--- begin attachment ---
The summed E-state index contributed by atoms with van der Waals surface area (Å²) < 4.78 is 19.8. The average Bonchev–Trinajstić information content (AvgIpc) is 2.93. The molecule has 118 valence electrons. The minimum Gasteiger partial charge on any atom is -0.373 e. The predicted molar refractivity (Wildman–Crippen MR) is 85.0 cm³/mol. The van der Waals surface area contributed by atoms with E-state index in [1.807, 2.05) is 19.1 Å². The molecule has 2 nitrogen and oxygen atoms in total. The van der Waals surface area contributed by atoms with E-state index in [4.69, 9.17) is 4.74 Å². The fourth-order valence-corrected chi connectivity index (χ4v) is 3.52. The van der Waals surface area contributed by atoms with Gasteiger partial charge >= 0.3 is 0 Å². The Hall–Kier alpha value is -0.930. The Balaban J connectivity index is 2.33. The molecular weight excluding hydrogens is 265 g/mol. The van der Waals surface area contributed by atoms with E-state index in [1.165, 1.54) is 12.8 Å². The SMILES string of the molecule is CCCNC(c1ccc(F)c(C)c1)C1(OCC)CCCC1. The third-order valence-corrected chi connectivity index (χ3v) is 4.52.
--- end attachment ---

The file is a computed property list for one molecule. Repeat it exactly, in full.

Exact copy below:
The summed E-state index contributed by atoms with van der Waals surface area (Å²) < 4.78 is 19.8. The average Bonchev–Trinajstić information content (AvgIpc) is 2.93. The molecule has 118 valence electrons. The minimum Gasteiger partial charge on any atom is -0.373 e. The predicted molar refractivity (Wildman–Crippen MR) is 85.0 cm³/mol. The van der Waals surface area contributed by atoms with E-state index in [1.807, 2.05) is 19.1 Å². The molecule has 2 nitrogen and oxygen atoms in total. The van der Waals surface area contributed by atoms with E-state index in [4.69, 9.17) is 4.74 Å². The fourth-order valence-corrected chi connectivity index (χ4v) is 3.52. The van der Waals surface area contributed by atoms with Gasteiger partial charge >= 0.3 is 0 Å². The Hall–Kier alpha value is -0.930. The Balaban J connectivity index is 2.33. The molecular weight excluding hydrogens is 265 g/mol. The van der Waals surface area contributed by atoms with E-state index in [1.165, 1.54) is 12.8 Å². The SMILES string of the molecule is CCCNC(c1ccc(F)c(C)c1)C1(OCC)CCCC1. The third-order valence-corrected chi connectivity index (χ3v) is 4.52.